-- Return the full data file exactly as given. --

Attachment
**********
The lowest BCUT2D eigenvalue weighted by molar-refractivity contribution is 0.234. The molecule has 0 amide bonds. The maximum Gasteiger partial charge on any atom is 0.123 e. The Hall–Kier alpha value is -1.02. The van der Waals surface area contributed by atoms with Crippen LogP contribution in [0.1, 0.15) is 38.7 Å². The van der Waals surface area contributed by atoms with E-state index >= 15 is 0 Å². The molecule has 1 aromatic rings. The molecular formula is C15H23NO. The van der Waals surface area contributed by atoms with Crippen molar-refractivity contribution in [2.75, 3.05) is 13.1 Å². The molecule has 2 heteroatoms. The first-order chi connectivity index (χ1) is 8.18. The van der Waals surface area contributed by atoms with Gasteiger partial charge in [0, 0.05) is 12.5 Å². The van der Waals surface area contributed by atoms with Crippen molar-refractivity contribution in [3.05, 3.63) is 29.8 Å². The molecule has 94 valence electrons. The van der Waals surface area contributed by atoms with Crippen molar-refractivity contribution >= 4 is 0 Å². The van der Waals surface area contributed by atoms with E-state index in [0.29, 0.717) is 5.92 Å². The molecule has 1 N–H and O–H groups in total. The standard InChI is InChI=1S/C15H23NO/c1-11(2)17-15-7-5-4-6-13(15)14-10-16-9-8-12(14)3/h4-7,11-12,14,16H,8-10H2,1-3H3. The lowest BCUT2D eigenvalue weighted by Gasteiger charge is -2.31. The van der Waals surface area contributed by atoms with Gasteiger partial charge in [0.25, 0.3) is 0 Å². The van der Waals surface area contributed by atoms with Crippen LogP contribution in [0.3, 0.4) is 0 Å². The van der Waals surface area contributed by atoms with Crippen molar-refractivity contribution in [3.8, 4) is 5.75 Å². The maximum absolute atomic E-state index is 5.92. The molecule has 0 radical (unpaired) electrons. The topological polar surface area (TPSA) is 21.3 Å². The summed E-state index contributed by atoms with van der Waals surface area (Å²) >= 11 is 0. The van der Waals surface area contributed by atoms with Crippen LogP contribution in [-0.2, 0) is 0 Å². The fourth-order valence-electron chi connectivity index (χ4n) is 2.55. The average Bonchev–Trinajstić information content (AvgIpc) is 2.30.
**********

The lowest BCUT2D eigenvalue weighted by molar-refractivity contribution is 0.234. The molecule has 0 amide bonds. The maximum Gasteiger partial charge on any atom is 0.123 e. The Hall–Kier alpha value is -1.02. The van der Waals surface area contributed by atoms with Crippen LogP contribution in [0.1, 0.15) is 38.7 Å². The van der Waals surface area contributed by atoms with E-state index >= 15 is 0 Å². The molecule has 1 aromatic rings. The molecular formula is C15H23NO. The van der Waals surface area contributed by atoms with Crippen molar-refractivity contribution in [2.75, 3.05) is 13.1 Å². The molecule has 2 heteroatoms. The first-order chi connectivity index (χ1) is 8.18. The van der Waals surface area contributed by atoms with Gasteiger partial charge in [0, 0.05) is 12.5 Å². The van der Waals surface area contributed by atoms with Crippen molar-refractivity contribution in [3.05, 3.63) is 29.8 Å². The molecule has 94 valence electrons. The van der Waals surface area contributed by atoms with Crippen molar-refractivity contribution >= 4 is 0 Å². The van der Waals surface area contributed by atoms with E-state index in [0.29, 0.717) is 5.92 Å². The molecule has 1 N–H and O–H groups in total. The standard InChI is InChI=1S/C15H23NO/c1-11(2)17-15-7-5-4-6-13(15)14-10-16-9-8-12(14)3/h4-7,11-12,14,16H,8-10H2,1-3H3. The lowest BCUT2D eigenvalue weighted by Gasteiger charge is -2.31. The van der Waals surface area contributed by atoms with Gasteiger partial charge in [0.25, 0.3) is 0 Å². The van der Waals surface area contributed by atoms with Crippen LogP contribution in [0.3, 0.4) is 0 Å². The van der Waals surface area contributed by atoms with Crippen molar-refractivity contribution in [3.8, 4) is 5.75 Å². The maximum absolute atomic E-state index is 5.92. The molecule has 0 radical (unpaired) electrons. The topological polar surface area (TPSA) is 21.3 Å². The summed E-state index contributed by atoms with van der Waals surface area (Å²) >= 11 is 0. The van der Waals surface area contributed by atoms with Crippen LogP contribution in [-0.2, 0) is 0 Å². The fourth-order valence-electron chi connectivity index (χ4n) is 2.55. The average Bonchev–Trinajstić information content (AvgIpc) is 2.30.